Suggestions for this technique
• Useful for quantitative and technical fields such as mathematics, physics, statistics, and accounting

Instructional goals that this technique fulfills:
• Develop ability to apply principles and generalizations already learned to new problems and situations
• Develop problem-solving skills
• Develop appropriate study skills, strategies and habits
• Improve mathematical skills
• Prepare for transfer or graduate study
• Learn techniques and methods used to gain new knowledge in this subject
• Develop ability to perform skillfully

Read Classroom Assessment Techniques, Cross & Angelo, page 214, to learn more about this technique.

#11 Analytic Memos
Students analyze a specific problem or issue and write a one- or two-page memo.

Suggestions for this technique
• Particularly useful in management related disciplines and seminars and small classes

Instructional goals that this technique fulfills:
• Develop analytic skills
• Develop problem-solving skills
• Improve writing skills
• Develop leadership skills
• Develop management skills

Read Classroom Assessment Techniques, Cross & Angelo, page 177, for more information.

#12 Concept Maps
Students draw diagrams or maps between major concepts showing the mental connections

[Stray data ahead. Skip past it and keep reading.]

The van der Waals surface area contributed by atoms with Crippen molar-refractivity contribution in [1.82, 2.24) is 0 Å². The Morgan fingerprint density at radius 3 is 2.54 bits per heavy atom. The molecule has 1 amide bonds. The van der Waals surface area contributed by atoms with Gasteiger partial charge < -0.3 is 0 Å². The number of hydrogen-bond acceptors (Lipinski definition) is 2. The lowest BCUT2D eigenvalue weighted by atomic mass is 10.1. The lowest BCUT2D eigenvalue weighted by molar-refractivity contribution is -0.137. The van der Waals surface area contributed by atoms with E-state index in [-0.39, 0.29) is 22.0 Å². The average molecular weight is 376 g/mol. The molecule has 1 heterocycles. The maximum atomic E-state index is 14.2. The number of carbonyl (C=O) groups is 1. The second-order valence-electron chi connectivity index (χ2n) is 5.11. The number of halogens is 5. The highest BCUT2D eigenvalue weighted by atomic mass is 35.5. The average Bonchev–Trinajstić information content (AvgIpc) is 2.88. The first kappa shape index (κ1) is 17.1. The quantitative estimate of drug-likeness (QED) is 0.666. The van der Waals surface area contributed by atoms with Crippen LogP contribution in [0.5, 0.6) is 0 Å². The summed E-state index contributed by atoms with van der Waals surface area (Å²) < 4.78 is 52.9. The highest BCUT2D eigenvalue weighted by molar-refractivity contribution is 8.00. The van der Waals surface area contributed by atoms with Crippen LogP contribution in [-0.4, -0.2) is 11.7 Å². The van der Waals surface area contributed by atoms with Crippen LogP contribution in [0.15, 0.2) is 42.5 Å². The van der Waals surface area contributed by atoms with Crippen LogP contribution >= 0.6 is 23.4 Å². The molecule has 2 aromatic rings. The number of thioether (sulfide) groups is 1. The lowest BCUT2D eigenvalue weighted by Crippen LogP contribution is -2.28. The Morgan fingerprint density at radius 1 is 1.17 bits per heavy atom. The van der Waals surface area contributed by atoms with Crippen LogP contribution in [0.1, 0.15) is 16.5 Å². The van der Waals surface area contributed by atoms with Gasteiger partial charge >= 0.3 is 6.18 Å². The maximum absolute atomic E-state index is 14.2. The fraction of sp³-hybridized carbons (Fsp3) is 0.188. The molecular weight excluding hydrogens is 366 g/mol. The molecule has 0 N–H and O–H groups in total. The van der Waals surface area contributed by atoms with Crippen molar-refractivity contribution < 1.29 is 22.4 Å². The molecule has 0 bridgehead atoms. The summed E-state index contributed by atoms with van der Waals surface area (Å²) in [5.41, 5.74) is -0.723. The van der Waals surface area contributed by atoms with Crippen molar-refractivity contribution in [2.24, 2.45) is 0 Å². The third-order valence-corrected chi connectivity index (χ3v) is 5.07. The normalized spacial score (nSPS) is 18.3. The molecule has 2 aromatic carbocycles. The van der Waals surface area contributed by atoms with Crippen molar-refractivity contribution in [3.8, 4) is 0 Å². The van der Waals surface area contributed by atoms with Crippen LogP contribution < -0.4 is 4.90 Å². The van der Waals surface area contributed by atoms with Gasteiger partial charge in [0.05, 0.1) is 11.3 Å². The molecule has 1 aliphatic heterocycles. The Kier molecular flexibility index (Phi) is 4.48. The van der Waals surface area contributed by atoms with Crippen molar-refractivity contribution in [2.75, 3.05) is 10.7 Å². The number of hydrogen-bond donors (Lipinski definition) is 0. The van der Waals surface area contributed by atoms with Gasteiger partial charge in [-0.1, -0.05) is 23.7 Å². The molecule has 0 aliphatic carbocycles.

Suggestions for this technique
• Useful technique to assess and develop metacognitive skills
• Any course that requires conceptual learning
• Works well for students with strong visual learning style

Instructional goals that this technique fulfills:
• Develop ability to think holistically: to see the whole as well as the parts
• Develop appropriate study skills, strategies and habits
• Learn concepts and theories in this subject
• Learn to understand perspectives and values of the subject
• Develop ability to draw reasonable inferences from observations
• Develop ability to synthesize and integrate information and ideas
• Develop capacity to make informed decisions

To find out more about this technique, read Classroom Assessment Techniques, Cross & Angelo, page 197.

#13 Group-work Evaluation
Students fill out simple questionnaires asking for their reactions to cooperative learning and study groups.

Suggestions for this technique
• Most helpful in classes where students regularly work in small groups
• Best if introduced soon after the groups begin working together, since it provides feedback that can inform their development and improve their effectiveness